Things I've learned after my third Home Brew

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Should I have plunged my hand in after the bull dog clip?


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Aaron Rennie

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So tonight was the night I kegged my Wilko IPA and brewed a triple Hopped IPA kit (with dry malt instead of sugar and needs dry hopping in a few days), and there were a few things I've learned:

1, Screw bottles can not be capped. They break. FULL STOP. Stop being cheap and buy some bottles, you'll only end up wasting beer.

1(a) think through every action and don't act on impulse. Poring the other 5 bottles into your keg that you have filled into screw tops is a really good idea, until you allow your slow brain (reference to the book thinking fast and slow) to engage and realise it will oxygenated your keg. I assume this may not end well. The slug in the drain is now having 'the best night ever'.

2, The wife loves home brew more than me. The kitchen is mopped and cleaned twice in one night. Once before to get EVERYTHING ready and once again after to stop her moaning. Turns out the avoidance of a moan has proven to deliver brownie points.

3, There is a reason why you drink home brew while brewing. The reason, in my personal opinion, is that it acts as a constant reminder how good it tastes. The human race has a very sort memory. Without the constant reminder how good it was, I would have stopped at filling the fermenter with warm water and chained it off.

4, I'm sure there are more leasons I could reflect on but I'm 3 pints in, and a little hazy.

Oh, one final lesson. Put the lid on before doing anything. I've just flicked the bull dog clip into the 23 liters of lovelyness, that usually holds a space blanket around my fermenter. It's now sat at the bottom. Do I risk it, or plug my hand in? I went for the risk it. I'll assess when I go to put the hops in but fingers crossed.

#failinthelastminute
 

Drunkula

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Welllll - if you could sanitise your arm, which I have done, then yeah, pull it out. This is only assuming that the clip had some crud that wouldn't immediately release - like some hard baked gunk that would get released by softening.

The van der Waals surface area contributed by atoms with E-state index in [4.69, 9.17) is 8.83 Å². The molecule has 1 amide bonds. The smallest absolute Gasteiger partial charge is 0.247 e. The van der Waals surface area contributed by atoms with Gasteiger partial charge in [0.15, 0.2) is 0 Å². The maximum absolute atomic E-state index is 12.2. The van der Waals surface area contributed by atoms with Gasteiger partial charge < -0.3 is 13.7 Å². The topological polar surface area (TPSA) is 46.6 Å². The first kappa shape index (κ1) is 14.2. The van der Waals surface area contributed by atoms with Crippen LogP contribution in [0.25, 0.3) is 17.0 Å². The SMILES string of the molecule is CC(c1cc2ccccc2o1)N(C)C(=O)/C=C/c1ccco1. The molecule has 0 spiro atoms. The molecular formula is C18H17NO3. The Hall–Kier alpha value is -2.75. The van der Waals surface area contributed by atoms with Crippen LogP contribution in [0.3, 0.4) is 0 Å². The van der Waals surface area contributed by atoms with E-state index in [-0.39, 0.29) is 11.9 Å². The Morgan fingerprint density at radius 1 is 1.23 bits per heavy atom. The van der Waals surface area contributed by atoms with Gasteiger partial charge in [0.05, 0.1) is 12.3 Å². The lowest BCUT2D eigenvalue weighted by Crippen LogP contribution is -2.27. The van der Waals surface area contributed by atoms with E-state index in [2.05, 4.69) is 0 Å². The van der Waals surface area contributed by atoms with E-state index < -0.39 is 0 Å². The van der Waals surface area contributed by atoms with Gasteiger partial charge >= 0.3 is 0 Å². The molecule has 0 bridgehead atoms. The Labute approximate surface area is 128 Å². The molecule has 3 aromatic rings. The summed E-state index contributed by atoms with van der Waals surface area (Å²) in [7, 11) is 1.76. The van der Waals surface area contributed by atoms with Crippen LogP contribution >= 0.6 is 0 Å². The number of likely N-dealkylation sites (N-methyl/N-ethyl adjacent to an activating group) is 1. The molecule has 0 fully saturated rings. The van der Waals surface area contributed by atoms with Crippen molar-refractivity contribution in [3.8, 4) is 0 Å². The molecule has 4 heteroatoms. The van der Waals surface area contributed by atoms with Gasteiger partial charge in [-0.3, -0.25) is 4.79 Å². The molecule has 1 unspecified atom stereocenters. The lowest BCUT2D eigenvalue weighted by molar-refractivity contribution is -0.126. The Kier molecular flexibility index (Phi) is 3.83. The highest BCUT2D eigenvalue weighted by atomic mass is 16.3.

You don't just throw things away until they're really underway unless:
a) It stinks like vinegar.
b) It stinks like death.
c) It's a lager.

And make sure it's the right kind of death. If you think sulphur might be death then stop! Some yeasts do make them smells, sometimes if stressed from lack of nutrients, sometimes just out of spite because they're being used to make lager.
 

Leon103

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And don't buy bottles. Get them free from your local pub
 

Mavroz

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If you use the pub and know them then there shouldn't be an issue. I have had maybe 500 bottles now over 4 months or so from a pub we use regular and I am friendly enough with the manager to buy each other beer.
If you have never used the pub and they don't know them, they may well say no..
 

Leon103

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Are the happy to give them away, I feel a bit necky going up and asking.
Pubs pay for glass collect so you are doing them a favour.

I had all these grolsch bottles recently, even though they get a small refund on them
 

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Bigjas

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I dropped my shed keys in to my fermenter just before pitching the yeast on my last brew day. I plunged my arm in to fish them out (needed to lock the shed) and was worried I had spoiled the brew. I’m now supping on a lovely keg of Porter, guess I was lucky? My shed keys and key ring are far from clean and sterile, and my arm wasn’t sterile.
 

DavidDetroit

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Pubs pay for glass collect so you are doing them a favour.

I had all these grolsch bottles recently, even though they get a small refund on them
That photo of the Grolsch makes me jealous! It's not a big deal but I have to buy a whole four-pack if I need to replenish though I don't prefer the product in them.
 

ukphiltr7

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Being still quite new at this game I am still using the PET bottles that I got with the kits. I find th.to be OK and quite is able. However, in saying that I have not used glass yet, but soon I will give it a go. So you never know when I try the glass, Iay never go back to plastic lol.
 

ukphiltr7

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One thing that I have learnt is a good thing, is to get the family involved as much as possible. When brewing, the wife will help make the kits up. Even though she does not drink herself. My son and daughter likes to help wash and sanatise the bottles with the little washer I have. That way it all helps get the job done and everyone has an it erst in the results. Also you are sharing the skills that you learn.
 
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